\text{EMF} = − \frac{∆BA}{∆t}

The problem can then be solved by finding the difference between the initial and final magnetic field and the area of the loop, as follows:

\begin{aligned} \text{EMF} &= − \frac{∆BA}{∆t} \\ &= − \frac{(B_f - B_i) × πr^2}{∆t} \\ &= − \frac{(10 \text{ T}- 1 \text{ T}) × π × (0.2 \text{ m})^2}{5 \text{ s}} \\ &= − 0.23 \text{ V} \end{aligned}

This is only a small voltage, but Faraday’s law is applied in the same way regardless.

## Examples of Maxwell’s Equations: Ampere-Maxwell Law

The Ampere-Maxwell law is the final one of Maxwell’s equations that you’ll need to apply on a regular basis. The equation reverts to Ampere’s law in the absence of a changing electric field, so this is the easiest example to consider. You can use it to derive the equation for a magnetic field resulting from a straight wire carrying a current *I*, and this basic example is enough to show how the equation is used. The full law is:

\int \bm{B ∙} d\bm{s} = μ_0 I + \frac{1}{c^2} \frac{∂}{∂t} \int \bm{E ∙ }d\bm{A}

But with no changing electric field it reduces to:

\int \bm{B ∙} d\bm{s} = μ_0 I

Now, as with Gauss’ law, if you choose a circle for the surface, centered on the loop of wire, intuition suggests that the resulting magnetic field will be symmetric, and so you can replace the integral with a simple product of the circumference of the loop and the magnetic field strength, leaving:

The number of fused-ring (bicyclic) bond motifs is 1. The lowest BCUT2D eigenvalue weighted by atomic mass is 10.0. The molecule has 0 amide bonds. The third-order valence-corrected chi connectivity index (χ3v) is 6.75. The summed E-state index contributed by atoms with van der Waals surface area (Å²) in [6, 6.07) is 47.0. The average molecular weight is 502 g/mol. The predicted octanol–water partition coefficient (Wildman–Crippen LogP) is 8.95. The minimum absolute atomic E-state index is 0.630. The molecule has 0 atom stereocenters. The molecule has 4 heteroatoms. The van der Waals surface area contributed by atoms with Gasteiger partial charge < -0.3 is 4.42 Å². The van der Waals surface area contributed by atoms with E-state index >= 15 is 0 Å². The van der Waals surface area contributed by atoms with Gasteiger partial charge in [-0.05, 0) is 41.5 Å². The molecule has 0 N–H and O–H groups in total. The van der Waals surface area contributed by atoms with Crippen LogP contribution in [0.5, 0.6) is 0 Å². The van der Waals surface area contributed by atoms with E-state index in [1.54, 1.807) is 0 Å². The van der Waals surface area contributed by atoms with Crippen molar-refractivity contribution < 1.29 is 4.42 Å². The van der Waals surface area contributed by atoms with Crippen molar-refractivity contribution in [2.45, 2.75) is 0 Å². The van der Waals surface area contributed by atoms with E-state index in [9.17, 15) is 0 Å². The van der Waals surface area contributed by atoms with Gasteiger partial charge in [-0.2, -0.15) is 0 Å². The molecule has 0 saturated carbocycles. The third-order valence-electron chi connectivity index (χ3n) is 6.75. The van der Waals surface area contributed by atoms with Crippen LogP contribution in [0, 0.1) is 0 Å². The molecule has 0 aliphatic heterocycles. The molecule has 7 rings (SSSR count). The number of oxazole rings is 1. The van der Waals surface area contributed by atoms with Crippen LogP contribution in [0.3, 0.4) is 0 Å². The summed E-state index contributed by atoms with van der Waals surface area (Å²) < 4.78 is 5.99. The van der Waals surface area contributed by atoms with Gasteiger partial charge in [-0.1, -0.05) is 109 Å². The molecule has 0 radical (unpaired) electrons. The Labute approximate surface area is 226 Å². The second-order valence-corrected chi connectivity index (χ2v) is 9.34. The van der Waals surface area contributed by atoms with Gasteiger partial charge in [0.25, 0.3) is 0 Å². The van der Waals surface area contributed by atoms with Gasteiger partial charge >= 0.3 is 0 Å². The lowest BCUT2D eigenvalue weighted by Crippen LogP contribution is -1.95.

B × 2πr = μ_0 I

Dividing through by 2π*r* gives:

B = \frac{μ_0 I}{2πr}

Which is the accepted expression for the magnetic field at a distance *r* resulting from a straight wire carrying a current.

## Electromagnetic Waves

When Maxwell assembled his set of equations, he began finding solutions to them to help explain various phenomena in the real world, and the insight it gave into light is one of the most important results he obtained.

Because a changing electric field generates a magnetic field (by Ampere’s law) and a changing magnetic field generates an electric field (by Faraday’s law), Maxwell worked out that a self-propagating electromagnetic wave might be possible. He used his equations to find the wave equation that would describe such a wave and determined that it would travel at the speed of light. This was a “eureka” moment of sorts; he realized that light is a form of electromagnetic radiation, working just like the field he imagined!

An electromagnetic wave consists of an electric field wave and a magnetic field wave oscillating back and forth, aligned at right angles to each other. The oscillation of the electric part of the wave generates the magnetic field, and the oscillating of this part in turn produces an electric field again, on and on as it travels through space.